Churches that insist that women can’t be called to ministry don’t really know them. They don’t know that women, like men, are made in God’s image and the lack of a Y chromosome doesn’t prevent one from serving the people of God.
War hawks who are always wanting to bomb or invade countries…countries filled with grandmothers, babies, religiously devout people, people who love their families, teachers, nurses, doctors…they don’t see their so-called enemies as humans. They don’t know that all people are children of God.
We will never see what is good about others if we insist that they fit into our preconceived ideas, our prejudices, our expectations. Cleopas probably told Jesus dozens of times that he loved him, but in reality, he never really saw him for who he was; he couldn’t even recognize him when he showed up in a way that differed from his expectations.
Sermon #2 ~ We Have to Look Up to See Miracles
Cleopas and pal are “downcast”…when they are looking down, they can’t recognize the opportunities and possibilities before them. Like Hagar in the wilderness, we don’t find the miracle until we look up. While they were downcast, they were missing out on Resurrection Power. A resurrection experience is happening to them and they don’t even know it; they are too focused on what is wrong, what is miserable, what is broken. They have forgotten to look up, to see what is possible, what good lies ahead, what opportunities for healing exist beyond their disappointment. Until they look up, they can’t be lifted up. Without looking up, they’ll miss out on the miracles that are available to them.
Sermon #3 ~ It’s Time to Notice and Name the Other in our Midst
Since Cleopas is named and his traveling companion isn’t, it is reasonable to assume that his companion might be a woman (women are often left unnamed in scripture). The woman may be his wife, a woman disciple.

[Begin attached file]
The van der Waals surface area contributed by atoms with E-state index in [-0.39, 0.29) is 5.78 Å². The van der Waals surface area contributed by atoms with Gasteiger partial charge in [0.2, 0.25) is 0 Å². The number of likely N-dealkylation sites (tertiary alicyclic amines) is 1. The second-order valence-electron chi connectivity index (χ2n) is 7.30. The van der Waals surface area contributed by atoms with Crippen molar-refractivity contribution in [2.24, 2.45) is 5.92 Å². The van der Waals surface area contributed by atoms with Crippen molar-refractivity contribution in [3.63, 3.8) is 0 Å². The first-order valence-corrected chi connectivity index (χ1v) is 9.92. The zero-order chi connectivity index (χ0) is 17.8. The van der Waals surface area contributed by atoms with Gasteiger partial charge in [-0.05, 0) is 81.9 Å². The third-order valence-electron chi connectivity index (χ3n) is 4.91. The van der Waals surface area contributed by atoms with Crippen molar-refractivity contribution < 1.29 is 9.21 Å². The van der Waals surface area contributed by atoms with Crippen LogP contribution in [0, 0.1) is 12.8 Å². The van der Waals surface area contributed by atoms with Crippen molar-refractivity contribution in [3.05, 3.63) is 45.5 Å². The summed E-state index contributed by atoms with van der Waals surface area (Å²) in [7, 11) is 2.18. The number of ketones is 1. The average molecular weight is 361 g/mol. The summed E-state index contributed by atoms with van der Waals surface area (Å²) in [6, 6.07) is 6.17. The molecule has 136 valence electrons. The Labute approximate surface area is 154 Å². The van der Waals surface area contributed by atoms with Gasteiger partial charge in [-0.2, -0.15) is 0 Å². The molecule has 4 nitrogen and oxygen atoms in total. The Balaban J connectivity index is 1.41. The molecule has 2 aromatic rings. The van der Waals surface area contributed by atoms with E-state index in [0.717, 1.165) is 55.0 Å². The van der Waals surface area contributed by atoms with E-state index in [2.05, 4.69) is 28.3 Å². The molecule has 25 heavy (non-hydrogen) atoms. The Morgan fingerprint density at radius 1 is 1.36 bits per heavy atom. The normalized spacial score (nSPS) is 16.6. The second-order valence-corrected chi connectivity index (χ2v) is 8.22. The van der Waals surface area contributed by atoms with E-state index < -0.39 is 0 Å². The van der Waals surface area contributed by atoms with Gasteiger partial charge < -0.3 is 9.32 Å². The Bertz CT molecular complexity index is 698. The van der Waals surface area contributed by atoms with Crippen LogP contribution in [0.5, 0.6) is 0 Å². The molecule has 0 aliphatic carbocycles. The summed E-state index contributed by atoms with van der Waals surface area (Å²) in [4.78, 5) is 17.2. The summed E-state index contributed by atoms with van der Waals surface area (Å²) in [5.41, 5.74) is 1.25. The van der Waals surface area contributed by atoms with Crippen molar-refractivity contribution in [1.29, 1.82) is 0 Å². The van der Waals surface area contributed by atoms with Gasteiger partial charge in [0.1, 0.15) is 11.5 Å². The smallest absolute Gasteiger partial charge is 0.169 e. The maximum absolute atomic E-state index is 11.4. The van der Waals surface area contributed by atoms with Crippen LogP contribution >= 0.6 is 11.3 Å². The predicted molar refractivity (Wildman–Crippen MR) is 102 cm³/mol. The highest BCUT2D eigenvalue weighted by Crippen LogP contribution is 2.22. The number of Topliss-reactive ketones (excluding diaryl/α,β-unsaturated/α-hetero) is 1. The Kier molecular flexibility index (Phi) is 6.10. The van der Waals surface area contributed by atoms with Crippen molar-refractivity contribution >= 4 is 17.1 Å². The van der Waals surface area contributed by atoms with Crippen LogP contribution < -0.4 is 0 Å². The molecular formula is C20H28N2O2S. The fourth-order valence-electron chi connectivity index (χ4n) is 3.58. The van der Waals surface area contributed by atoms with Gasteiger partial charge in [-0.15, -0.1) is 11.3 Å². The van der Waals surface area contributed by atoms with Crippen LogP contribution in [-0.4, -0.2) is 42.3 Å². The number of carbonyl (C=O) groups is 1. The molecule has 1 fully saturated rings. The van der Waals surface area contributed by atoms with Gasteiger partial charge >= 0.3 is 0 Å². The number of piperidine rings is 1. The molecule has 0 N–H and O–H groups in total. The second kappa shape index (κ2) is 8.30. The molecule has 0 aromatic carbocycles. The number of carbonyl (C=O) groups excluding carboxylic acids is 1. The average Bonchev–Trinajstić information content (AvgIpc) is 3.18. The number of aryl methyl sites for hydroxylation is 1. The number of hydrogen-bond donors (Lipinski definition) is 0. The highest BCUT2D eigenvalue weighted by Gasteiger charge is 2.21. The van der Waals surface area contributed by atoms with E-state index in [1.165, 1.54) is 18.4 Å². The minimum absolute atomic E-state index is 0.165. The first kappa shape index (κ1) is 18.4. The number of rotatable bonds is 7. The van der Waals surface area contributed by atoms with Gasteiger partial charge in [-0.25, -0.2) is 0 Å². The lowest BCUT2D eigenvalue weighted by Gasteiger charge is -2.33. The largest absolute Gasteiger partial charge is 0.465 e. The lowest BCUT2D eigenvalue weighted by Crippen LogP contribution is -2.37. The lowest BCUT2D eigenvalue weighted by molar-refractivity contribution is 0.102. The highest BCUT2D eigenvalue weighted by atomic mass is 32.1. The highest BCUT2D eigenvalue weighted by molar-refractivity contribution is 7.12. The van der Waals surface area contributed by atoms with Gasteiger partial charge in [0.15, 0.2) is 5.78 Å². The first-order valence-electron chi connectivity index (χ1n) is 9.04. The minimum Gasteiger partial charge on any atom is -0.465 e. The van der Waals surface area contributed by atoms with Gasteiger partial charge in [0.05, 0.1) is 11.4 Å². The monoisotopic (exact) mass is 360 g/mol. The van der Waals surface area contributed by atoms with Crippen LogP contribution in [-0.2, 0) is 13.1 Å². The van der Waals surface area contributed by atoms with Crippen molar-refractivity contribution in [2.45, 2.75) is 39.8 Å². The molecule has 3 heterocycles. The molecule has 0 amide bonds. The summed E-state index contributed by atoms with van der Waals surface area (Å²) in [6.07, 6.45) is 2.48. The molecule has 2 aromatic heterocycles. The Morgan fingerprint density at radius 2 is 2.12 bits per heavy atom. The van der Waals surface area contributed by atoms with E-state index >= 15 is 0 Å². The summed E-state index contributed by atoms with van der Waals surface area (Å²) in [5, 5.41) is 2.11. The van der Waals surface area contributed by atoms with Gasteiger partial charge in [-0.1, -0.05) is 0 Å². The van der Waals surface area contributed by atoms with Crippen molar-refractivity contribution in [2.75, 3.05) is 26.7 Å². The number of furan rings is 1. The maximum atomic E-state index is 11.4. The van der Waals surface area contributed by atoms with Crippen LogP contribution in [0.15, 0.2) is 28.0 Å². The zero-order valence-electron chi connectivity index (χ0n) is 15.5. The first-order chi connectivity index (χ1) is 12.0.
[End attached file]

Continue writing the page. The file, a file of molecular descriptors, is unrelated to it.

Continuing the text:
Isn’t it time that we recognize, name, and value “the other” in our midst? Women, children, immigrants, the poor, people with disabilities, same-gender loving folk, gender non-conforming folk, etc.?
Sermon #4 ~ Kindness is the True Creed
Mr & Mrs Cleopas show biblical hospitality. They say “stay with us for evening is at hand” – reminding us of Sodom & Gomorrah where Lot (who treated his daughters in the most deplorable way) was the only person to treat strangers with hospitality. It is kindness, not dogma that opens Cleopas and Cleopette to a life-changing miracle.
Rather than using dogma to exclude, vilify, control, and punish people we don’t understand or like, the Road to Emmaus story reminds us that the greatest commandment is to love, that the better part of spiritual living is treating others the way we would like to be treated, that divine Love is unconditional and all-inclusive.
Jesus became a very controversial figure by sharing table-fellowship with people beyond his social group. When the Cleopas family invite Jesus to share their table, that’s when they experience the Christ Nature. Sharing, inclusion, hospitality, compassion…these are divine qualities and as we embrace them, we experience Resurrection in our lives.
I doubt if today’s story is literal history, but it is very true; indeed, it offers a variety of truths for us to consider and apply to our lives.
1. We must know ourselves because not everyone really knows us.
2. We have to look up to see miracles.
3. It’s time to notice and name the Other in our midst.
4. Kindness is the true creed.
Whichever of these short sermons you embrace today, be assured, it is the good news. Amen.
© Durrell Watkins 2015
I know myself as a blessed child of God.
I look up and see miracles all around me.
I look out and see the sacred value of all people.
As I share loving-kindness, I share the power of God.
And so it is.